Marvin Martinez

Marvin Martinez is the great – grandson of internationally renowned potter Maria Martinez. Black-on-black pottery was made famous by Maria Martinez and her husband beginning in the early 1900’s. They invented a special technique that would allow for areas of the pottery to have a matte finish and other areas to be a glossy jet black.

For more than 15 years, Marvin and his wife, Frances Martinez, have been carrying on the tradition first taught them by their ancestors.

“I grew up watching my grandparents and my great grandmother Maria doing the pottery. Seeing that really benefited me,” said Marvin. He paints the pottery and Frances does the polishing.

“My ancestors used a Yucca brush, but I use a liner brush made of fine camel hair so I can get the delicate designs in my pottery,” he said. Marvin said he often incorporates the “Avanyu,” or ancient rain serpent, as well as feathers in his work.

Marvin and Frances Martinez are continuing the family tradition of hand coiling and designing black on black pottery. The Martinez couple says, ‘There is a beauty that our pottery brings to your eyes, wonders that it brings to your minds and the loving memories that it brings to your heart. Continue to love and enjoy the ‘gift of beauty’ the art of traditional matted ‘black on black’ pottery.” Both are now teaching their children the old-style pottery taught to them.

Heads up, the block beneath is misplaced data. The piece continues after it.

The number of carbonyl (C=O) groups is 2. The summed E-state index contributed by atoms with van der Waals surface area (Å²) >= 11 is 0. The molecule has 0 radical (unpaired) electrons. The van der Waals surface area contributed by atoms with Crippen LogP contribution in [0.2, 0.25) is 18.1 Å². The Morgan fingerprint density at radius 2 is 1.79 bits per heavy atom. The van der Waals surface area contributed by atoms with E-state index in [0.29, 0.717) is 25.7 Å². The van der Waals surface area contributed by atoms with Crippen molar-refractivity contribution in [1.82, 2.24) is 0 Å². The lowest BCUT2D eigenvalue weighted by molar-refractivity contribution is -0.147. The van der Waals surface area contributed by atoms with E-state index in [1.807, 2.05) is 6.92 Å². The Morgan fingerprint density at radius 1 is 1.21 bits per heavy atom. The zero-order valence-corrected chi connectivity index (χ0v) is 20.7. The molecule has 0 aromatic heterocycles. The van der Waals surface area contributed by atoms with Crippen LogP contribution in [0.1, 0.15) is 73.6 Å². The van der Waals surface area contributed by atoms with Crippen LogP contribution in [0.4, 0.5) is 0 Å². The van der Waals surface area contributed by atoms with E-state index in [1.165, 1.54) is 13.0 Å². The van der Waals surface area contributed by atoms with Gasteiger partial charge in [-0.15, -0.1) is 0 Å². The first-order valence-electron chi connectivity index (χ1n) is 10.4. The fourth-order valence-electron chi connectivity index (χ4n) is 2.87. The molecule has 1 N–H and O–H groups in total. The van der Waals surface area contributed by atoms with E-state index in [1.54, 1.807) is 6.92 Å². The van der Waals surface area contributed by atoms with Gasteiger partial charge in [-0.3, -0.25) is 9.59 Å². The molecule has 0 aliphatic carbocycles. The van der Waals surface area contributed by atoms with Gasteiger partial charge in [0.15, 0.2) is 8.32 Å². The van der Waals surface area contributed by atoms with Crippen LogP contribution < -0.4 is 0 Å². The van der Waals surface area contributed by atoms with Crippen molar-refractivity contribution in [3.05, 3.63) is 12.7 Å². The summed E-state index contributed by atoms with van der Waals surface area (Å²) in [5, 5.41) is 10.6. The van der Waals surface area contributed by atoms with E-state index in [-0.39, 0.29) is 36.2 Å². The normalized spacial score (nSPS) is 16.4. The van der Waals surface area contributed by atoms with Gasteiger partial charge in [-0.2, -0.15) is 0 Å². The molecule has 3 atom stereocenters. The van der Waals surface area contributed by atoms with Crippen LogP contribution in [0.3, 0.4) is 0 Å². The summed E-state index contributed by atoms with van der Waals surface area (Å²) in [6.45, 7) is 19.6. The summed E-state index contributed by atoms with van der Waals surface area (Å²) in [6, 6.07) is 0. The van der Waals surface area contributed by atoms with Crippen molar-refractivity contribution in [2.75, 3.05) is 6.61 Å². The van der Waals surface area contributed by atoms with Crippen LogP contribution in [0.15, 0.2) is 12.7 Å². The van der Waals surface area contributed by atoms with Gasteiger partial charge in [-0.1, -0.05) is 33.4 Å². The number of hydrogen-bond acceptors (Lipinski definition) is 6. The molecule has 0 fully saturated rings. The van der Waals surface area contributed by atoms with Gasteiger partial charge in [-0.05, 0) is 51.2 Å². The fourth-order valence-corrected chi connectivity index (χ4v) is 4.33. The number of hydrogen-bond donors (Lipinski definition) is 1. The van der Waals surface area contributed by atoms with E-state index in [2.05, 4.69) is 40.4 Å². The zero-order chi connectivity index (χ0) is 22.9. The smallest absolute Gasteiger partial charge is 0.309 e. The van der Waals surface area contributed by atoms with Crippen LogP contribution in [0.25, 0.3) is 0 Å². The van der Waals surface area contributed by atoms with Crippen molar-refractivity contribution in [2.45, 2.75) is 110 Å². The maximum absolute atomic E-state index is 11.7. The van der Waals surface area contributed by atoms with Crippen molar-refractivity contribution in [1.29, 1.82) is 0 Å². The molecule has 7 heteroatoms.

Marvin Martinez

Marvin Martinez is the great – grandson of internationally renowned potter Maria Martinez. Black-on-black pottery was made famous by Maria Martinez and her husband beginning in the early 1900’s. They invented a special technique that would allow for areas of the pottery to have a matte finish and other areas to be a glossy jet black.

For more than 15 years, Marvin and his wife, Frances Martinez, have been carrying on the tradition first taught them by their ancestors.

“I grew up watching my grandparents and my great grandmother Maria doing the pottery. Seeing that really benefited me,” said Marvin. He paints the pottery and Frances does the polishing.

“My ancestors used a Yucca brush, but I use a liner brush made of fine camel hair so I can get the delicate designs in my pottery,” he said. Marvin said he often incorporates the “Avanyu,” or ancient rain serpent, as well as feathers in his work.

Marvin and Frances Martinez are continuing the family tradition of hand coiling and designing black on black pottery. The Martinez couple says, ‘There is a beauty that our pottery brings to your eyes, wonders that it brings to your minds and the loving memories that it brings to your heart. Continue to love and enjoy the ‘gift of beauty’ the art of traditional matted ‘black on black’ pottery.” Both are now teaching their children the old-style pottery taught to them.

$275.00